DAVENPORT – Looking out onto a vacant field, and, just off in the distance, a huge shopping plaza, Sam Johnson said this section of Davenport near the exit for Interstate 4 in some ways sums up the recent history of Polk County and its economic transformation.
“Many of us who grew up in this area remember this being orange groves, and then Circus World coming in,” said Johnson, the chairman of the Polk County Board of Commissioners.
The shopping plaza within walking distance of where Johnson was standing is Posner Park, the continuously expanding outdoor commercial center that’s become home to a growing number of big box stores, restaurants and smaller retailers.
“To see the transition into a shopping center — well, my wife will tell you is probably the best of all,” Johnson said, noting that as Northeast Polk County has grown in recent years with new residential developments and commercial expansions like Posner Park, the county has been trying to play catch up and meet the increasing infrastructure needs of the region.
As Johnson joined a group of other county dignitaries, he was standing right behind the reason for the celebration: the grand opening and ribbon cutting ceremony for the Ernie Caldwell Boulevard and overpass.
The nearly four-mile-long Ernie Caldwell Boulevard interconnects Posner Park, FDC Grove Road and Home Run Boulevard to U.S. 27 South, then travels easterly to link U.S. 27 and Posner Park to County Road 54 by way of the recently opened 1.4 long mile Pine Tree Trail.
Polk commissioners dedicated the new roadway in honor of late former commissioner and environmental and agricultural advocate Ernie Caldwell, who was noted for his long range vision on behalf of Polk’s future.
The opening of the roadway, Johnson said, demonstrated how far Northeast Polk County has come from its rural days as a long stretch of vacant citrus groves.
“It’s been amazing to come out here,” Johnson said, adding that the growth in Northeast Polk County convinced commissioners of the need to make critical investments like this one in the region’s infrastructure needs.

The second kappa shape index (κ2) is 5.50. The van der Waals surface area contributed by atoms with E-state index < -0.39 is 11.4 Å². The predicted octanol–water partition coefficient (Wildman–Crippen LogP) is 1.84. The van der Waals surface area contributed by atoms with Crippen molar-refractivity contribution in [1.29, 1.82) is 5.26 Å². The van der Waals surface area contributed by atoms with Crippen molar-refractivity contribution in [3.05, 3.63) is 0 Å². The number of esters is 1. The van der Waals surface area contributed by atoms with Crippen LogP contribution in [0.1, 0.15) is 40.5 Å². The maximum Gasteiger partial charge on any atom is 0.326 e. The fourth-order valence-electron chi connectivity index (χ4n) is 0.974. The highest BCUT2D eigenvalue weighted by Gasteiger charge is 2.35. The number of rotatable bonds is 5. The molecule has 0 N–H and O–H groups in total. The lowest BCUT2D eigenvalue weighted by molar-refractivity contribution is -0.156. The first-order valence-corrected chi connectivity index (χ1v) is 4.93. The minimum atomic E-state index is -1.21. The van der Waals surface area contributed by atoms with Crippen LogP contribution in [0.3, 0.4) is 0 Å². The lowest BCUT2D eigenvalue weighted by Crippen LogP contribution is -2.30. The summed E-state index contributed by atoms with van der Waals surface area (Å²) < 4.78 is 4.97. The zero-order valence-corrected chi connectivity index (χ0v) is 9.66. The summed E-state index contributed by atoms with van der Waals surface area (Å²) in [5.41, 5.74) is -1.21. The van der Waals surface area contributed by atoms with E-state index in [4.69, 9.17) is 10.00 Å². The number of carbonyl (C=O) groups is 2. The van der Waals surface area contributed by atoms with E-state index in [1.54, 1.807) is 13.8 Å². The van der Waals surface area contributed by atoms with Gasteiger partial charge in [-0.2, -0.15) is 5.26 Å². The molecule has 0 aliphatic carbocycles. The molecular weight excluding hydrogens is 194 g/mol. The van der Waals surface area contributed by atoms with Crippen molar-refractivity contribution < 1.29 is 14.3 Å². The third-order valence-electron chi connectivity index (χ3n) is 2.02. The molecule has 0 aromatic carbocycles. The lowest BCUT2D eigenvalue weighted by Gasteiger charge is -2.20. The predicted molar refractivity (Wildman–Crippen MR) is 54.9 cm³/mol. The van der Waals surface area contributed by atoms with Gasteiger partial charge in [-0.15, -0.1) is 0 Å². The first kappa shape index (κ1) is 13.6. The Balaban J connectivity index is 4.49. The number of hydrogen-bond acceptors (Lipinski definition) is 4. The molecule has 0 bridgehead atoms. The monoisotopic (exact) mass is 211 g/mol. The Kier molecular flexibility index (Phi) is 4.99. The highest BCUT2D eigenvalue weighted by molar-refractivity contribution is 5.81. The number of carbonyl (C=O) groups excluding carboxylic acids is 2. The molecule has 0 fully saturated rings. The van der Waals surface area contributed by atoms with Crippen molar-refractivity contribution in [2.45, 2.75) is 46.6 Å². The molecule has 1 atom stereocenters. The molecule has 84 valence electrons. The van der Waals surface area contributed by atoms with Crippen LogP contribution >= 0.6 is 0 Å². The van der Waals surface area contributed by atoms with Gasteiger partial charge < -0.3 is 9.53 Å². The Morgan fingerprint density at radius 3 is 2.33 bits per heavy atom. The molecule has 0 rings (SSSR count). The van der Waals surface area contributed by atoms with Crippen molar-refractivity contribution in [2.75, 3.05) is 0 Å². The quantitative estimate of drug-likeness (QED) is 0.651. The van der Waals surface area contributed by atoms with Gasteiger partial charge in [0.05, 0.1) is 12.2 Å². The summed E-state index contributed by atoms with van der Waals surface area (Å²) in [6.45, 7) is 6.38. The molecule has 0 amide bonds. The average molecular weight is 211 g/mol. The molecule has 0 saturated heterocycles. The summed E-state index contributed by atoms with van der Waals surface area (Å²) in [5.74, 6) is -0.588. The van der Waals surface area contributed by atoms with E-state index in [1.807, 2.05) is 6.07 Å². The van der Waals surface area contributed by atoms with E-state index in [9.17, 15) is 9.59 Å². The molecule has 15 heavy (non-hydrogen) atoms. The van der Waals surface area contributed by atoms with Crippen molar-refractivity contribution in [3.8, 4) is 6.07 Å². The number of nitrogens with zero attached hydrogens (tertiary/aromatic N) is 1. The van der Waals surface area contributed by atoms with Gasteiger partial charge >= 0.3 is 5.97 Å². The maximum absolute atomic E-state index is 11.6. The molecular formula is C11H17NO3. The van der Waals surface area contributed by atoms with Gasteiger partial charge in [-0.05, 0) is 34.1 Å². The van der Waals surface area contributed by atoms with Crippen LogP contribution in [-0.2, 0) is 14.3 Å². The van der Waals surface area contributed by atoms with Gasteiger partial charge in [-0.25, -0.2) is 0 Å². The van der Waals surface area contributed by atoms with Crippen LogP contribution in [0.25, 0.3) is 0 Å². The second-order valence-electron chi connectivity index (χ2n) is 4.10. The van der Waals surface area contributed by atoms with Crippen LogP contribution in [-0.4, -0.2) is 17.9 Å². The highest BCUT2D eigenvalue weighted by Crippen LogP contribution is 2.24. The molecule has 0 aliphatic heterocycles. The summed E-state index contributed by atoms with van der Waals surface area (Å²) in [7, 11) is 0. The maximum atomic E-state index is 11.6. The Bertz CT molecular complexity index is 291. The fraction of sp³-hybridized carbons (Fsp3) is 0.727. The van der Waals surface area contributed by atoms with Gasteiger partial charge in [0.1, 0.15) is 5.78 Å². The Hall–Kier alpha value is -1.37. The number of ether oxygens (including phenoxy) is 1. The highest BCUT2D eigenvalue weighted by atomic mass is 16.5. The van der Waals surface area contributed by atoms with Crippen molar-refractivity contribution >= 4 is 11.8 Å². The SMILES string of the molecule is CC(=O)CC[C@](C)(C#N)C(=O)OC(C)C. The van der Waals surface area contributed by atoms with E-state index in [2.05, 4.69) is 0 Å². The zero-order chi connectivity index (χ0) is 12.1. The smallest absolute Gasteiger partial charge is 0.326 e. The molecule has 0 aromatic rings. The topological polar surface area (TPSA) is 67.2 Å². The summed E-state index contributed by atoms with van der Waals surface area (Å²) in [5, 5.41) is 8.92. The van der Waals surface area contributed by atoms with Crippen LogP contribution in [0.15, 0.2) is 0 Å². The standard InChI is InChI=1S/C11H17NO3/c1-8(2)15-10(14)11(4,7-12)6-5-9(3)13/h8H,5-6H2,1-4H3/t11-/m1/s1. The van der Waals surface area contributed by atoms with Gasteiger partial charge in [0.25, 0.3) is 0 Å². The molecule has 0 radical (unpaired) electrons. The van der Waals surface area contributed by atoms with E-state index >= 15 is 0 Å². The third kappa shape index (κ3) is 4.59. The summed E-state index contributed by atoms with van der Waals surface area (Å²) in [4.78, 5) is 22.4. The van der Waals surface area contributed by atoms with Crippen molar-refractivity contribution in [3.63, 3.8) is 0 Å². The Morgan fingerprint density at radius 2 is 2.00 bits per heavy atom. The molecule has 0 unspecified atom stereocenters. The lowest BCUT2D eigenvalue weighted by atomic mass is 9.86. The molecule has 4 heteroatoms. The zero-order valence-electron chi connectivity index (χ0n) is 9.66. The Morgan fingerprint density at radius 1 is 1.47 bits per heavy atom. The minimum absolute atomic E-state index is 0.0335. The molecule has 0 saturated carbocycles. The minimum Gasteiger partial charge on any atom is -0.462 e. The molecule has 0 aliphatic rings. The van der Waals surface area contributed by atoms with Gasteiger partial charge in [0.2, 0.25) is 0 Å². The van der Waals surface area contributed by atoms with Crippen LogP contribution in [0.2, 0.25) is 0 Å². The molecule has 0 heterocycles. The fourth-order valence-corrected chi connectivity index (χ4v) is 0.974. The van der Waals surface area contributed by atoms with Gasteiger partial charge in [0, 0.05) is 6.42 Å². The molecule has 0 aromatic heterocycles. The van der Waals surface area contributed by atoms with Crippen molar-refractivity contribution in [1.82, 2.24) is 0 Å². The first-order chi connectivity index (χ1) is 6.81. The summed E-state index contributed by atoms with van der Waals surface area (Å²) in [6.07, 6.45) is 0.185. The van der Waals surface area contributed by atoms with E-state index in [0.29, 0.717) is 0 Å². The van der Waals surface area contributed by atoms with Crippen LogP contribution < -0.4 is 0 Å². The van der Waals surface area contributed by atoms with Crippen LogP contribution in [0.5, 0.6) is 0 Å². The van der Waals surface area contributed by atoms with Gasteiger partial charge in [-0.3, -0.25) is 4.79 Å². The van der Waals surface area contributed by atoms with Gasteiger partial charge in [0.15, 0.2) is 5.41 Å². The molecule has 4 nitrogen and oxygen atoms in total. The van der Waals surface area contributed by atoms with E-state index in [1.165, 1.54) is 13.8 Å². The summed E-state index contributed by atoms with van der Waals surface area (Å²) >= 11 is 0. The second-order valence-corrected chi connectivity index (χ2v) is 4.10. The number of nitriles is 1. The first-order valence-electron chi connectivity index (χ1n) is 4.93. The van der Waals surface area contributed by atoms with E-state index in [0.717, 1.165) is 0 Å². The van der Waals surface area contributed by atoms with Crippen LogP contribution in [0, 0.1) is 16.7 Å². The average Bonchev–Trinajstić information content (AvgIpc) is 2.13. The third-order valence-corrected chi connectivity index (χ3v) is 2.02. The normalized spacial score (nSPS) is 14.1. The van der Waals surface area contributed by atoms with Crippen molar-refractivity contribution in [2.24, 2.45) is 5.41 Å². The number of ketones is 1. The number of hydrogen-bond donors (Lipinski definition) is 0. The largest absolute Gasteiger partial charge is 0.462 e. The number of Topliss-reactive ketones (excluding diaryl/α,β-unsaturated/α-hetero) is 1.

“We said, ‘Hey, we’ve really got to prepare for the future and put the roadway and infrastructure in here,’ “ he said. “I think we have done a good job of that, and we have some great plans to keep doing that. We will continue to pursue capital improvement projects that will continue to spur investment.”
Polk County Manager Jim Freeman noted that Caldwell helped create the program that enabled the roadway to get built, the creation of the North Ridge Community Redevelopment Agency, which collects tax dollars from Northeast Polk and reinvests it in the community.
“We’re looking to the future,” Freeman said. “Every study we look at shows the future – 10 years from now, 15 years from now – there will be service problems on U.S. 27.”
Michael Wadley, chairman of the North Ridge CRA advisory board, said the roadway serves the needs of the increasing number of people living in and doing business within Northeast Polk.
“As you drive on this new highway, you’ll marvel at the balance of the good transportation planning with the quality construction,” he said, adding that the improved access provided by Ernie Caldwell Boulevard will boost job creation here by encouraging more businesses to relocate to this location.
“I firmly believe as a planner that if we build better places, we build better lives, and I hope we continue to do that in the future,” he said.
As part of the celebration, there was an inaugural “North Ridge Bridge Run” 5K at 8:30 a.m., followed by an antique car parade.
“The Lakeland Cruisers Classic Car Club will be taking the members of the Caldwell family along Caldwell Boulevard,” said Polk County Commissioner Todd Dantzler, who served as the master of ceremonies for the event.
He also noted the large crowd that had gathered around the small stage set up for the speakers, and who were on hand for the ribbon cutting between Polk County government leaders and members of the Caldwell family.
“It’s so important to see so many people come out here for this event,” Dantzler said. “I’m proud of the tremendous commitment to growth here in Northeast Polk. You can literally see that the county lives its mission, which is to enhance the quality of life here in Polk County.”
Wadley said it was also a good example of the county government working with private businesses to help grow a region that once had little more than vast, wide open fields.
“It’s been a real public-private partnership, and I’m proud to have been a part of this,” Wadley said.
“It’s certainly been a long time coming,” said former Polk County Commissioner Neil Combee of the new roadway. “This will serve the Northeast section of Polk County for a very long time.”
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